ESSAYS FROM ARCHAEOASTRONOMY & ETHNOASTRONOMY NEWS, THE QUARTERLY BULLETIN OF THE CENTER FOR ARCHAEOASTRONOMY
Number 2, December Solstice 1991
Bridging Disciplines & Falling in Cracks
by David Dearborn
In November, a small conference was held at Colgate University on the role of archaeoastronomy in native american studies. Gary Urton presented a talk at this conference, is working on an essay to give us his considerations on this topic. We hope to present this essay to you in our next issue. The topic is certainly an important one, and with the related issue of the value if interdisciplinary studies for the disciplines involved.
An example of the value of archaeoastronomy to modern native americans comes from the Celestial Wheel project at DQ University. DQ university is a two year accredited college specializing in educating native american and hispanic youths. They are constructing a monument designed with a utility for making systematic solar observations. This will serve not only as a tool for studying astronomy, but in conjunction with material from archaeoastronomy studies in the americas, they will show their students that mathematics and the study of nature are culturally acceptable.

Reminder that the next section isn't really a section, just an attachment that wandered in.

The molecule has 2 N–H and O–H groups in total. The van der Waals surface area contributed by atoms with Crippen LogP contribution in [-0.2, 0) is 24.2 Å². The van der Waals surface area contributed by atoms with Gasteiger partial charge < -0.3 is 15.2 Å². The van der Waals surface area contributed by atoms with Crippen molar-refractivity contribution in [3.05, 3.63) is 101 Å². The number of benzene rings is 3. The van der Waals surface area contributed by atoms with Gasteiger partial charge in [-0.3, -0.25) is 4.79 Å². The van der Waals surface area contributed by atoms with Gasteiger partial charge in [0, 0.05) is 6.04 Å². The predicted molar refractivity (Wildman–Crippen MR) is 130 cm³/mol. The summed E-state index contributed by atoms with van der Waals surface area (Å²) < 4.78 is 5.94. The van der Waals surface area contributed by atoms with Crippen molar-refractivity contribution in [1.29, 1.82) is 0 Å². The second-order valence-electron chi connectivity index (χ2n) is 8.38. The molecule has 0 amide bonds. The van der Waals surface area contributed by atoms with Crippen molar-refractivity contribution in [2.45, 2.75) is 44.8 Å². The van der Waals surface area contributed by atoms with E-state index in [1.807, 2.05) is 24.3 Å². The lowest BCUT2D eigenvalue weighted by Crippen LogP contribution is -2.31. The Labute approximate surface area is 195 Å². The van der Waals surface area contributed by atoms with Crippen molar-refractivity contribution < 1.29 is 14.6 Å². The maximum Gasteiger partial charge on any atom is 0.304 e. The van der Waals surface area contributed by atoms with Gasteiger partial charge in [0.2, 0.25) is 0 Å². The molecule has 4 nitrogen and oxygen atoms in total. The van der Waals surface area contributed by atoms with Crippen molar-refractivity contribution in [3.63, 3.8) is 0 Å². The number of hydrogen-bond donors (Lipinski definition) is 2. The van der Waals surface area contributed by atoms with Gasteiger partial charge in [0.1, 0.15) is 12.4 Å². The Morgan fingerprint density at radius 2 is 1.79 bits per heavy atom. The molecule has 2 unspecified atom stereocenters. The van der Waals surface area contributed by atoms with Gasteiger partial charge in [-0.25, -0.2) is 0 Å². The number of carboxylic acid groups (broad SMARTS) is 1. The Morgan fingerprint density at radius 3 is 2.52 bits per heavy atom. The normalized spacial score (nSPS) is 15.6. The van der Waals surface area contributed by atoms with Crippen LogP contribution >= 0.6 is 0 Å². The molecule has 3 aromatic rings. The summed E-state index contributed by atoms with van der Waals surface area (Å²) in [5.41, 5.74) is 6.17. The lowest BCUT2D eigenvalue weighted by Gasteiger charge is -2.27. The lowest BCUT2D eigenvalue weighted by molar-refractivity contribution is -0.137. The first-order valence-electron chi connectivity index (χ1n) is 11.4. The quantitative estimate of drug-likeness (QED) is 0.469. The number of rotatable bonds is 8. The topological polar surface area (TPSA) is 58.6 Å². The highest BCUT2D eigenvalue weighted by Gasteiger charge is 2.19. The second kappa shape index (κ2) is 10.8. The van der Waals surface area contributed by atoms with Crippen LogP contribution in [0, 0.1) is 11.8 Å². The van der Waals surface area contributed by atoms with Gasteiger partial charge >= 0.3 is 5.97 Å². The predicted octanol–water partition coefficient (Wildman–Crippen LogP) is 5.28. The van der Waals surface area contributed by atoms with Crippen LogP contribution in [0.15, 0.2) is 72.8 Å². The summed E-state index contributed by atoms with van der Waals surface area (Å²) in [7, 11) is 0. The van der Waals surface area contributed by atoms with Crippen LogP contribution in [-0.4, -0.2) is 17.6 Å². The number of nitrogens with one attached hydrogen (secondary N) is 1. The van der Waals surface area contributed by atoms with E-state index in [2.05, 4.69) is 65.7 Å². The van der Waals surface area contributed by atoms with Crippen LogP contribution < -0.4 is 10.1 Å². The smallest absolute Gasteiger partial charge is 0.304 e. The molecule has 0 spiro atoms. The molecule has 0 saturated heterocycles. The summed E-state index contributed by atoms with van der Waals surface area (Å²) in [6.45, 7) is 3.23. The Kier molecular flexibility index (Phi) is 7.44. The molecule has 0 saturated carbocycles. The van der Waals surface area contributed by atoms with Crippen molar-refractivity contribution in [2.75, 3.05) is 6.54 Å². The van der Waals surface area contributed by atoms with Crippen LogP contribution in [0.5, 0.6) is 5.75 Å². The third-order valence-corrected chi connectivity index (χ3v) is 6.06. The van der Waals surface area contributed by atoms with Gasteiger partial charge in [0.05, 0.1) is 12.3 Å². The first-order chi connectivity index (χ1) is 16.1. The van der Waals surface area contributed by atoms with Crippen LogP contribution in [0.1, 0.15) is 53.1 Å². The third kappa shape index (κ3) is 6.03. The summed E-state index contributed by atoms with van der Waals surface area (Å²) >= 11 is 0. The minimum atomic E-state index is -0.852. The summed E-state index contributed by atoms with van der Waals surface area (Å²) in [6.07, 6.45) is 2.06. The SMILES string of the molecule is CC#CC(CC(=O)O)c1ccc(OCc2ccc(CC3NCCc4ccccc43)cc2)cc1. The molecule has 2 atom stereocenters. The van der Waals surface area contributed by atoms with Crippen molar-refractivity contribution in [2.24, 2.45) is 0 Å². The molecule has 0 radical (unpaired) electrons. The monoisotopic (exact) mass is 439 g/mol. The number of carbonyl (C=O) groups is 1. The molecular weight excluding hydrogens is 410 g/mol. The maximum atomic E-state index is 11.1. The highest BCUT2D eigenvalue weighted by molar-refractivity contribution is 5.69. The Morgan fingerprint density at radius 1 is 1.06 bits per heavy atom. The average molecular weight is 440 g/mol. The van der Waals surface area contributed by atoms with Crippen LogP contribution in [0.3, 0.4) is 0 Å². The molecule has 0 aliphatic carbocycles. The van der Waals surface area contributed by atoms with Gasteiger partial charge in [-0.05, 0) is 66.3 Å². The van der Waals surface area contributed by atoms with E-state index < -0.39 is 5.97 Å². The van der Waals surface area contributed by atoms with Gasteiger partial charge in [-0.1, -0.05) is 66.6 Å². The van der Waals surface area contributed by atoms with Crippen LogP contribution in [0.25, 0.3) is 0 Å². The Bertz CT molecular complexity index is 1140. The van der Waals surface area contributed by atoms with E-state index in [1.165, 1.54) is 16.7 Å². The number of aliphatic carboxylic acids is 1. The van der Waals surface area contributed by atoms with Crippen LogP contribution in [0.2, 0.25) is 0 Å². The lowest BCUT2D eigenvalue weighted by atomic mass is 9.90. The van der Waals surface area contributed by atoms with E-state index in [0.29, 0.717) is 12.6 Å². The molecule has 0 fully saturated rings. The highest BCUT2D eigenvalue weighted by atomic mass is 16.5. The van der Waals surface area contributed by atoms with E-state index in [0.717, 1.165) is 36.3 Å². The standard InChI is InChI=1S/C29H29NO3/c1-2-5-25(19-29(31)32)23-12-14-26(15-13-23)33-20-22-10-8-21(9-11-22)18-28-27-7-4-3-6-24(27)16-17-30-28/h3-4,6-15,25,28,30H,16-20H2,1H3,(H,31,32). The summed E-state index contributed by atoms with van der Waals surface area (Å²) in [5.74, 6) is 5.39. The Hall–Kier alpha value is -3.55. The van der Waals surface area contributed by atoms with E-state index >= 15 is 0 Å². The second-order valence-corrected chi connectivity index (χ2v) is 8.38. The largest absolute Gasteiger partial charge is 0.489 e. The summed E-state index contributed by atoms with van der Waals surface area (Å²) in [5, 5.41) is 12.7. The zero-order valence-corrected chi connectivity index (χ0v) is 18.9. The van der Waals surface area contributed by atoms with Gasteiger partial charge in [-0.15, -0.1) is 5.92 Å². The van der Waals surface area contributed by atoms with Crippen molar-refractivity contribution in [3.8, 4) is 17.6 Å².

The artificial partitioning of Knowledge into disciplines affects our perceptions and limits our actions. A recnt example of the imapct is the delay in publishing the two volumes containing materials from the Oxford 3 conference held in Edinburugh. Clive Ruggles states:
The problem was that we had successfully convinced them that archaeoastronomy should no longer be considered solely by their astronomy editor, but was more properly considered part of archaeology and anthropology. Their archaeology editor subsequently decided that because our output included papers largely concerned with human sciences other than just archaeology, such as ethnohistory, history of religions, and 'classics', it couldnot be considered by her only.
The editors have resisted requests by Cambridge University press to remove mainly historical material, and have reluctantly descided look elsewhere for publication. (We will keep you informed of when the volumes become available.)
How much of our understanding is colored by the formal partitioning of knowledge into disciplines? The American Association for the advancement of Science has called for an intergated curriculum which links science and society. There is great resistance to broaden studies outside of the traditional confines of a discipline. While there are many exceptions, it is not uncommon to find difficulty in the establishments of courses on archaeoastronomy, or to try to establish a thesis topic in the field.
Astronomers and anthropologists ask different questions about a subject. At the risk of sounding like a holistic bean sprout eater, most subjects are more than would be percieved by the view of either discipline.